The dangers of remaining unmarried, particularly for women, are a staple of political debate. And, as literary scholar Aída Díaz Bild writes, that’s been true for centuries, as male and female writers have offered up different ideas about the status of spinsters.
In eighteenth-century England, Bild writes, single women were often mocked, socially exiled, and impoverished due to their exclusion from many economic opportunities. A Satyr Upon Old Maids, published in 1713, describes spinsters as “nasty, rank, rammy, filthy Sluts.” Six years later, Daniel Defoe proposed the creation of an Office for Marriages, which “would be particularly useful to a set of despicable creatures, called Old Maids.” Over the course of the century, literary descriptions of single women became somewhat less vicious, but male writers continued to portray them as pitiable or ridiculous.
At the same time, Bild identifies a tradition of women writers that offered an entirely different perspective. As early as 1694, philosopher Mary Astell’s A Serious Proposal for the Ladies argued that women’s happiness lay in bonding with other women rather than in marriage and motherhood. Among the writers who followed in this tradition were a number who were themselves “old maids”—Jane Austen, the Bluestockings Fanny Burney and Sarah Fielding, and the particular focus of Bild’s analysis, Scottish-born novelist Elizabeth Hamilton.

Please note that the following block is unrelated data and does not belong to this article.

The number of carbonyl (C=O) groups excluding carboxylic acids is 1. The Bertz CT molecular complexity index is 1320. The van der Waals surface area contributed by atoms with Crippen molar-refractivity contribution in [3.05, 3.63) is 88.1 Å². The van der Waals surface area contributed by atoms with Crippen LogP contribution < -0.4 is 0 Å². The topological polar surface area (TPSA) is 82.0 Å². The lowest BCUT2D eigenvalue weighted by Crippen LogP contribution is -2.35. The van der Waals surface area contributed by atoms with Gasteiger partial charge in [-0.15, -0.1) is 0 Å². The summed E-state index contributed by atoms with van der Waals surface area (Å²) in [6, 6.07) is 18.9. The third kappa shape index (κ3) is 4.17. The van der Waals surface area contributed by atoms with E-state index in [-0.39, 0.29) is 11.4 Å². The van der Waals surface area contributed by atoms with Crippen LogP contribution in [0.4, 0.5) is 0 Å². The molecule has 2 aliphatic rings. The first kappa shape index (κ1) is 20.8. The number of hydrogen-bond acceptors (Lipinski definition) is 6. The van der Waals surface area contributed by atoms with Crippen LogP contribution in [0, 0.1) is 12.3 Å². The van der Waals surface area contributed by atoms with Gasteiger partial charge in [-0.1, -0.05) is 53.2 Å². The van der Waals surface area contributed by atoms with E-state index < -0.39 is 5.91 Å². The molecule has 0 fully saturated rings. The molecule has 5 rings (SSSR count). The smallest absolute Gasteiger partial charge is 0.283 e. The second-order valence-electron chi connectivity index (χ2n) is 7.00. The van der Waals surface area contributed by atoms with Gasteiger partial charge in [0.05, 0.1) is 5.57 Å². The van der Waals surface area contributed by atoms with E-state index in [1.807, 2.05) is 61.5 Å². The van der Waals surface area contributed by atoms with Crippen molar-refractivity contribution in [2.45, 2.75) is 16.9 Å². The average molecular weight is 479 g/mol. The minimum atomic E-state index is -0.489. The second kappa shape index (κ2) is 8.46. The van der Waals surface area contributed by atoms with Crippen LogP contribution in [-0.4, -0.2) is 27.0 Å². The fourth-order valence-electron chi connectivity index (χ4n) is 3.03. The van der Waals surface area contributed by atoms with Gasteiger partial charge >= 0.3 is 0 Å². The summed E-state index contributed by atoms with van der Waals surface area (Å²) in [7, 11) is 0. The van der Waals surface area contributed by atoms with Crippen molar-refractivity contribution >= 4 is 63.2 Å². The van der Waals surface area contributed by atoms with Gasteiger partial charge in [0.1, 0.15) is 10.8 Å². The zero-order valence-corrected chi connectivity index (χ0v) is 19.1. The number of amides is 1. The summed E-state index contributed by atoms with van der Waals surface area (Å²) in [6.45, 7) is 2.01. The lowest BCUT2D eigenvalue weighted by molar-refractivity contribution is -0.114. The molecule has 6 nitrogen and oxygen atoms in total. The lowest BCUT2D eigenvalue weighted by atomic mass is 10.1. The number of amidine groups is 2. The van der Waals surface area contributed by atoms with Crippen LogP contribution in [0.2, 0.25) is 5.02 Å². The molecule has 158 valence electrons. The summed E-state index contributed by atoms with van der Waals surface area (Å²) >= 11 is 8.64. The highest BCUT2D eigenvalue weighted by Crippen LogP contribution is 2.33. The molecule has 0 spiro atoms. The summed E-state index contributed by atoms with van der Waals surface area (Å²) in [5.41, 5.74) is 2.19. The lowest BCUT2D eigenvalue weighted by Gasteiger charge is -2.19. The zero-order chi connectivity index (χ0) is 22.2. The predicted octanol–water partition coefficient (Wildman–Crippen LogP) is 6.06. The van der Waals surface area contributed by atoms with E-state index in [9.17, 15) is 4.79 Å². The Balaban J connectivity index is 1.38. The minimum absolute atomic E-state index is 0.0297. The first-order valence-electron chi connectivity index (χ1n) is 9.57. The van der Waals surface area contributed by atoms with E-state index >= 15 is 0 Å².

In 1800, at age twenty-five, Hamilton wrote a novel titled Memoirs of Modern Philosophers, featuring two spinster characters, Martha Goodwin and Maria Fielding. Bild argues that the author used the characters to anticipate a future for herself in middle age as a confident, intelligent, feminine woman with domestic skills. Fielding in particular is far from the ridiculous figure presented in many depictions of older single women due in part to the fact that she’s economically independent. This allows her to reject a marriage proposal and yet still reign over a household of her own.
Hamilton describes Fielding as a woman “of superior information and extraordinary talents” who devotes herself to charitable work and women’s education and uplift. Not coincidentally, this is also a fitting description for Hamilton, who managed charitable organizations including the Edinburg House of Industry for poor women.
While Hamilton’s writing contained examples of happy companionate marriages built on mutual respect and affection, she and her spinster characters were skeptical about signing up for an institution in which their husband would have absolute power over them under the law. As her character Martha Goodman argues, “the beautiful union of congenial souls is a sight seldom to be beheld on earth!” Like Goodman and Fielding, Hamilton never married.
“With a character like Mrs. Fielding, Hamilton not only created a positive role for old maids like herself but showed her readers that it was possible for an unmarried woman to have a varied, interesting, useful and fulfilled life,” Bild writes.